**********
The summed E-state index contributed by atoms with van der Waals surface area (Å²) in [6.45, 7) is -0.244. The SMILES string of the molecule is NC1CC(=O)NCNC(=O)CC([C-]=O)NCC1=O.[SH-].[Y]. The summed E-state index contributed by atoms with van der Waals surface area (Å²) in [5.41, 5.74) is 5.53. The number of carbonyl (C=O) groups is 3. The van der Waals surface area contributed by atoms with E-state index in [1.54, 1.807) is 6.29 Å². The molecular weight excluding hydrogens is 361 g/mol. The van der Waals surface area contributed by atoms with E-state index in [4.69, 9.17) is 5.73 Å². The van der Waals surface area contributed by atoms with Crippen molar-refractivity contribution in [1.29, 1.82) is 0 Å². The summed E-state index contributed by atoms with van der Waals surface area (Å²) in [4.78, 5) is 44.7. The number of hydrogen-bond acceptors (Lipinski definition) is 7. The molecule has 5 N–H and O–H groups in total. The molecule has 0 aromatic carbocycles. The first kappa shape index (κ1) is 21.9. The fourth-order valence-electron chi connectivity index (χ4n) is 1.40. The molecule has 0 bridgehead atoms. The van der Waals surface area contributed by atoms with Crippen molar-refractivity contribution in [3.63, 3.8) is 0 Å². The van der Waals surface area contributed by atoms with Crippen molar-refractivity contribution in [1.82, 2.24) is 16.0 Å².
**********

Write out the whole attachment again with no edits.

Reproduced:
The summed E-state index contributed by atoms with van der Waals surface area (Å²) in [6.45, 7) is -0.244. The SMILES string of the molecule is NC1CC(=O)NCNC(=O)CC([C-]=O)NCC1=O.[SH-].[Y]. The summed E-state index contributed by atoms with van der Waals surface area (Å²) in [5.41, 5.74) is 5.53. The number of carbonyl (C=O) groups is 3. The van der Waals surface area contributed by atoms with E-state index in [1.54, 1.807) is 6.29 Å². The molecular weight excluding hydrogens is 361 g/mol. The van der Waals surface area contributed by atoms with E-state index in [4.69, 9.17) is 5.73 Å². The van der Waals surface area contributed by atoms with Crippen molar-refractivity contribution in [1.29, 1.82) is 0 Å². The summed E-state index contributed by atoms with van der Waals surface area (Å²) in [4.78, 5) is 44.7. The number of hydrogen-bond acceptors (Lipinski definition) is 7. The molecule has 5 N–H and O–H groups in total. The molecule has 0 aromatic carbocycles. The first kappa shape index (κ1) is 21.9. The fourth-order valence-electron chi connectivity index (χ4n) is 1.40. The molecule has 0 bridgehead atoms. The van der Waals surface area contributed by atoms with Crippen molar-refractivity contribution in [3.63, 3.8) is 0 Å². The van der Waals surface area contributed by atoms with Crippen molar-refractivity contribution in [1.82, 2.24) is 16.0 Å².